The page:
Game Development Reference
In-Depth Information
Be Sure Your Virtual Goods Make Sense to the Game
Time and again, iOS designers emphasize the importance of selling virtual goods that are connected to a game's
storyline and theme; this makes them seem less like a “give us money” interruption and more like a part of the
game experience. If it's a Mafia-themed game, for example, why interrupt the experience with a generic mes-
sage from the developer about in-app payments when you can have a mob boss tell the player, “Kid, you're too
light in the wallet to run with the big boys—better get some cash, quick!”
Updates encourage current players to keep playing and former players to take a look at what's new.
Of course, none of this advice will matter much without a compelling game with frequent updates and out-
reach to your player community. Connecting with your hard-core base of players keeps them engaged with the
game and encourages them to evangelize it to their friends.
On the flip side, the next sections cover two problems you should avoid when designing your freemium iOS
revenue strategy.
Avoid Wordy Copy and Low Prices
Verbose descriptions of virtual goods are often unappealing, especially when they take up more than a single
screen. Players will often tire of the description and exit before buying. Better to be concise as possible. Related
to that, it's better to price your items too high than too low. You can always decrease the price of updates to
encourage more sales. Better that than increase the price of an item after the fact. You'll incur the wrath of your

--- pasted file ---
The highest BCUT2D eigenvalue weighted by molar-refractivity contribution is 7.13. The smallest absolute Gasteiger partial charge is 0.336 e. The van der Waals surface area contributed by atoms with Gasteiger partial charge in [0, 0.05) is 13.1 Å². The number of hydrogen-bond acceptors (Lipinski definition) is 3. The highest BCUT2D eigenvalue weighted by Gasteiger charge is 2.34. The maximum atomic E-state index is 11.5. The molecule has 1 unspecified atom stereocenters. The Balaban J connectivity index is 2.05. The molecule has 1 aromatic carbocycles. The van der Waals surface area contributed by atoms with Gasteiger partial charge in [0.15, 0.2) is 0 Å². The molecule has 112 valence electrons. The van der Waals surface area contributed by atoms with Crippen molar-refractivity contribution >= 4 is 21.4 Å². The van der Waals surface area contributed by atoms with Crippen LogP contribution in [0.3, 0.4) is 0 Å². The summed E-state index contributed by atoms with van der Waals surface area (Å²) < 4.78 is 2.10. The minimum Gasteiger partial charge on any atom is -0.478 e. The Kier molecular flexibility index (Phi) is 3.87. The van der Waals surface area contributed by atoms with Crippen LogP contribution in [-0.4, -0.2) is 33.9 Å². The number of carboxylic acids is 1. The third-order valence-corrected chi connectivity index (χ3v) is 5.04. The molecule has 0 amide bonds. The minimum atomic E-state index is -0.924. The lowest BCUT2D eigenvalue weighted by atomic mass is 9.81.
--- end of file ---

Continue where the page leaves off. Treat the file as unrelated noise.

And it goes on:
user base as a result.
Avoid Pay-to-Play Virtual Goods
No matter how good your game, the reality is that most players will not make in-app purchases, no matter what.
Don't compound that challenge by designing virtual goods that must be bought in order for the players to pro-
gress. By and large, players will take that as a cue to move on to another game.
An even worse design move is to sell items for in-game currency and real money in the same place without
any clear indicator of which is which. That just makes it easier for players to accidentally spend real cash on
virtual goods they weren't planning to buy. Then you run the risk of players not only hating your game, but also
sending complaints about it to Apple.
Instead, it's far more important to design an experience that free players enjoy without having to pay at all
and want to share with their friends. As mentioned elsewhere, this is why it's a good idea to consider selling
game boosts and other optional enhancements. That way, a player can still complete the entire game without
ever having to pay—or better for you, will finally opt to pay in order to enjoy the experience that much more.
Closing Thoughts and Advice for Starting
Out
To close this chapter, the next sections contain a smorgasbord of miscellaneous final advice for iOS developers
starting out.
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